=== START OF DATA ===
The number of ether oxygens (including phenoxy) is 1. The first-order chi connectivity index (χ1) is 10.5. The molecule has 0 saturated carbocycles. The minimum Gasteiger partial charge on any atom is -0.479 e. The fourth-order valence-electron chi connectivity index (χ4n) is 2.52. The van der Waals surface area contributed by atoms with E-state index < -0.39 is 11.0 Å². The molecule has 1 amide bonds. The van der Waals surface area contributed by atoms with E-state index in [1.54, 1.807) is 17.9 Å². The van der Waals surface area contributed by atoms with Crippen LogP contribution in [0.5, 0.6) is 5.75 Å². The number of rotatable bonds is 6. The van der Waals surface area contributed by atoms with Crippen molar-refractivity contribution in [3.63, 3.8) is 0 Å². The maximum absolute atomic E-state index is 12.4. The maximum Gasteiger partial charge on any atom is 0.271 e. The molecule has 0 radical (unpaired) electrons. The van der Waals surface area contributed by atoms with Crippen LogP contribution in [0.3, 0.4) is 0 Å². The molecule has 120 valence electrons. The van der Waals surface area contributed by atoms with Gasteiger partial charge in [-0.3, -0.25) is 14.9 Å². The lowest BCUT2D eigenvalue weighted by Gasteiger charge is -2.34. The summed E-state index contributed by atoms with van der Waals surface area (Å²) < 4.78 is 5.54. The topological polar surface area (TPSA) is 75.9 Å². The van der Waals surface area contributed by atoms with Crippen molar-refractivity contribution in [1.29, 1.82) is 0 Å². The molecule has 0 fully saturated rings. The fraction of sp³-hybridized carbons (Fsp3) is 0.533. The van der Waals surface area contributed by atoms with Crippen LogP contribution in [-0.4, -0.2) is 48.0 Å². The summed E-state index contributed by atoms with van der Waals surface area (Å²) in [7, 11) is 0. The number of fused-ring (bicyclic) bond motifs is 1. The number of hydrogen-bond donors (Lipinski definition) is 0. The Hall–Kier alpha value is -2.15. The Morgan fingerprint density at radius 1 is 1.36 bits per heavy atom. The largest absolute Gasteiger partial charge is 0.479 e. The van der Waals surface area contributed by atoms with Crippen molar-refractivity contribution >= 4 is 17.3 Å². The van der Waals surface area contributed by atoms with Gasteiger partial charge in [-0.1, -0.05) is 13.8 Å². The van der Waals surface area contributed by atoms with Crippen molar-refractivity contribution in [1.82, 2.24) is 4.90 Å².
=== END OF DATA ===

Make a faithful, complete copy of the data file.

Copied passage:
The number of ether oxygens (including phenoxy) is 1. The first-order chi connectivity index (χ1) is 10.5. The molecule has 0 saturated carbocycles. The minimum Gasteiger partial charge on any atom is -0.479 e. The fourth-order valence-electron chi connectivity index (χ4n) is 2.52. The van der Waals surface area contributed by atoms with E-state index < -0.39 is 11.0 Å². The molecule has 1 amide bonds. The van der Waals surface area contributed by atoms with E-state index in [1.54, 1.807) is 17.9 Å². The van der Waals surface area contributed by atoms with Crippen LogP contribution in [0.5, 0.6) is 5.75 Å². The number of rotatable bonds is 6. The van der Waals surface area contributed by atoms with Crippen molar-refractivity contribution in [3.63, 3.8) is 0 Å². The maximum absolute atomic E-state index is 12.4. The maximum Gasteiger partial charge on any atom is 0.271 e. The molecule has 0 radical (unpaired) electrons. The van der Waals surface area contributed by atoms with Crippen LogP contribution in [0.3, 0.4) is 0 Å². The molecule has 120 valence electrons. The van der Waals surface area contributed by atoms with Gasteiger partial charge in [-0.3, -0.25) is 14.9 Å². The lowest BCUT2D eigenvalue weighted by Gasteiger charge is -2.34. The summed E-state index contributed by atoms with van der Waals surface area (Å²) < 4.78 is 5.54. The topological polar surface area (TPSA) is 75.9 Å². The van der Waals surface area contributed by atoms with Crippen molar-refractivity contribution in [1.29, 1.82) is 0 Å². The molecule has 0 fully saturated rings. The fraction of sp³-hybridized carbons (Fsp3) is 0.533. The van der Waals surface area contributed by atoms with Crippen LogP contribution in [-0.4, -0.2) is 48.0 Å². The summed E-state index contributed by atoms with van der Waals surface area (Å²) in [7, 11) is 0. The number of fused-ring (bicyclic) bond motifs is 1. The number of hydrogen-bond donors (Lipinski definition) is 0. The Hall–Kier alpha value is -2.15. The Morgan fingerprint density at radius 1 is 1.36 bits per heavy atom. The largest absolute Gasteiger partial charge is 0.479 e. The van der Waals surface area contributed by atoms with Crippen molar-refractivity contribution >= 4 is 17.3 Å². The van der Waals surface area contributed by atoms with Gasteiger partial charge in [-0.1, -0.05) is 13.8 Å². The van der Waals surface area contributed by atoms with Crippen molar-refractivity contribution in [1.82, 2.24) is 4.90 Å².